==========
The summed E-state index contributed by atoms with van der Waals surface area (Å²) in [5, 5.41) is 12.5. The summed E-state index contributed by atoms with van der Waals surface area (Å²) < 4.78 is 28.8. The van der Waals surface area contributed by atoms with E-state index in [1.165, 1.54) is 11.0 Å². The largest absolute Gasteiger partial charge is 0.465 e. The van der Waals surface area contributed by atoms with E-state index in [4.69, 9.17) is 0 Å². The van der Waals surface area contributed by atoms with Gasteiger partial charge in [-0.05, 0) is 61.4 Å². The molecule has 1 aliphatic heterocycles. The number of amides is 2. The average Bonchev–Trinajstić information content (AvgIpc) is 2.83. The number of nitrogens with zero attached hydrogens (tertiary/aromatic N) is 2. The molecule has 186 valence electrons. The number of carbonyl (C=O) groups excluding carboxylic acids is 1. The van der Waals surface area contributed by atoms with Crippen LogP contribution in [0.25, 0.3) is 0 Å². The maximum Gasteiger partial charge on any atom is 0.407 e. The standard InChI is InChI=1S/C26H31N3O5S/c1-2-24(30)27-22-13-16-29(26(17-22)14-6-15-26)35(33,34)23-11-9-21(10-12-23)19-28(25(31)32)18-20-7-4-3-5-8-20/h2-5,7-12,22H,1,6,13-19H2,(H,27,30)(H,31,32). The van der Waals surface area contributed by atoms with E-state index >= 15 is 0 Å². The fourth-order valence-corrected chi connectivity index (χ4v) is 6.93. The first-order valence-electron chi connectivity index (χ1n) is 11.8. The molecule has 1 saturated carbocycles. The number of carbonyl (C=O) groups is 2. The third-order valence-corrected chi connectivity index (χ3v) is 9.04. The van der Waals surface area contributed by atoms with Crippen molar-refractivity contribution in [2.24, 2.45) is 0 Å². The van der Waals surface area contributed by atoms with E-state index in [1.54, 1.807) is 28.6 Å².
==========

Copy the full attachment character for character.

The summed E-state index contributed by atoms with van der Waals surface area (Å²) in [5, 5.41) is 12.5. The summed E-state index contributed by atoms with van der Waals surface area (Å²) < 4.78 is 28.8. The van der Waals surface area contributed by atoms with E-state index in [1.165, 1.54) is 11.0 Å². The largest absolute Gasteiger partial charge is 0.465 e. The van der Waals surface area contributed by atoms with E-state index in [4.69, 9.17) is 0 Å². The van der Waals surface area contributed by atoms with Gasteiger partial charge in [-0.05, 0) is 61.4 Å². The molecule has 1 aliphatic heterocycles. The number of amides is 2. The average Bonchev–Trinajstić information content (AvgIpc) is 2.83. The number of nitrogens with zero attached hydrogens (tertiary/aromatic N) is 2. The molecule has 186 valence electrons. The number of carbonyl (C=O) groups excluding carboxylic acids is 1. The van der Waals surface area contributed by atoms with Crippen LogP contribution in [0.25, 0.3) is 0 Å². The maximum Gasteiger partial charge on any atom is 0.407 e. The standard InChI is InChI=1S/C26H31N3O5S/c1-2-24(30)27-22-13-16-29(26(17-22)14-6-15-26)35(33,34)23-11-9-21(10-12-23)19-28(25(31)32)18-20-7-4-3-5-8-20/h2-5,7-12,22H,1,6,13-19H2,(H,27,30)(H,31,32). The van der Waals surface area contributed by atoms with E-state index >= 15 is 0 Å². The fourth-order valence-corrected chi connectivity index (χ4v) is 6.93. The first-order valence-electron chi connectivity index (χ1n) is 11.8. The molecule has 1 saturated carbocycles. The number of carbonyl (C=O) groups is 2. The third-order valence-corrected chi connectivity index (χ3v) is 9.04. The van der Waals surface area contributed by atoms with Crippen molar-refractivity contribution in [2.24, 2.45) is 0 Å². The van der Waals surface area contributed by atoms with E-state index in [1.54, 1.807) is 28.6 Å².